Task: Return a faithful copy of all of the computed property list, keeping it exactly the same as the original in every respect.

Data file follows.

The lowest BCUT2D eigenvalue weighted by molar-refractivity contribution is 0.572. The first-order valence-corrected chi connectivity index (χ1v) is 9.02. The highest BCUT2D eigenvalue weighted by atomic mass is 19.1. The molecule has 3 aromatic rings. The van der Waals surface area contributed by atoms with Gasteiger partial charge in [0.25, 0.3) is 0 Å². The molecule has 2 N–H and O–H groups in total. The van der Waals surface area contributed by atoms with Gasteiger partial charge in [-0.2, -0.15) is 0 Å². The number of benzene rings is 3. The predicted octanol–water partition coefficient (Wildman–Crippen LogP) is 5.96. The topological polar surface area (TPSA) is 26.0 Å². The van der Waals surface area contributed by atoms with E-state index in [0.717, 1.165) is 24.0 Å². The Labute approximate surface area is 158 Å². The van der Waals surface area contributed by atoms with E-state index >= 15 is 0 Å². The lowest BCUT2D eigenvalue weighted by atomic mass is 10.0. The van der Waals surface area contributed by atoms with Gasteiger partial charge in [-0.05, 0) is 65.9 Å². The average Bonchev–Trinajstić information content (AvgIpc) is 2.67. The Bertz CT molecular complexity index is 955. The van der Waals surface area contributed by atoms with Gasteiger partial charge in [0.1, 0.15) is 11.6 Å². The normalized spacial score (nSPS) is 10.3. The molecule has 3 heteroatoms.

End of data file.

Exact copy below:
The lowest BCUT2D eigenvalue weighted by molar-refractivity contribution is 0.572. The first-order valence-corrected chi connectivity index (χ1v) is 9.02. The highest BCUT2D eigenvalue weighted by atomic mass is 19.1. The molecule has 3 aromatic rings. The van der Waals surface area contributed by atoms with Gasteiger partial charge in [0.25, 0.3) is 0 Å². The molecule has 2 N–H and O–H groups in total. The van der Waals surface area contributed by atoms with Gasteiger partial charge in [-0.2, -0.15) is 0 Å². The number of benzene rings is 3. The predicted octanol–water partition coefficient (Wildman–Crippen LogP) is 5.96. The topological polar surface area (TPSA) is 26.0 Å². The van der Waals surface area contributed by atoms with E-state index in [0.717, 1.165) is 24.0 Å². The Labute approximate surface area is 158 Å². The van der Waals surface area contributed by atoms with E-state index >= 15 is 0 Å². The lowest BCUT2D eigenvalue weighted by atomic mass is 10.0. The van der Waals surface area contributed by atoms with Gasteiger partial charge in [-0.05, 0) is 65.9 Å². The average Bonchev–Trinajstić information content (AvgIpc) is 2.67. The Bertz CT molecular complexity index is 955. The van der Waals surface area contributed by atoms with Gasteiger partial charge in [0.1, 0.15) is 11.6 Å². The normalized spacial score (nSPS) is 10.3. The molecule has 3 heteroatoms.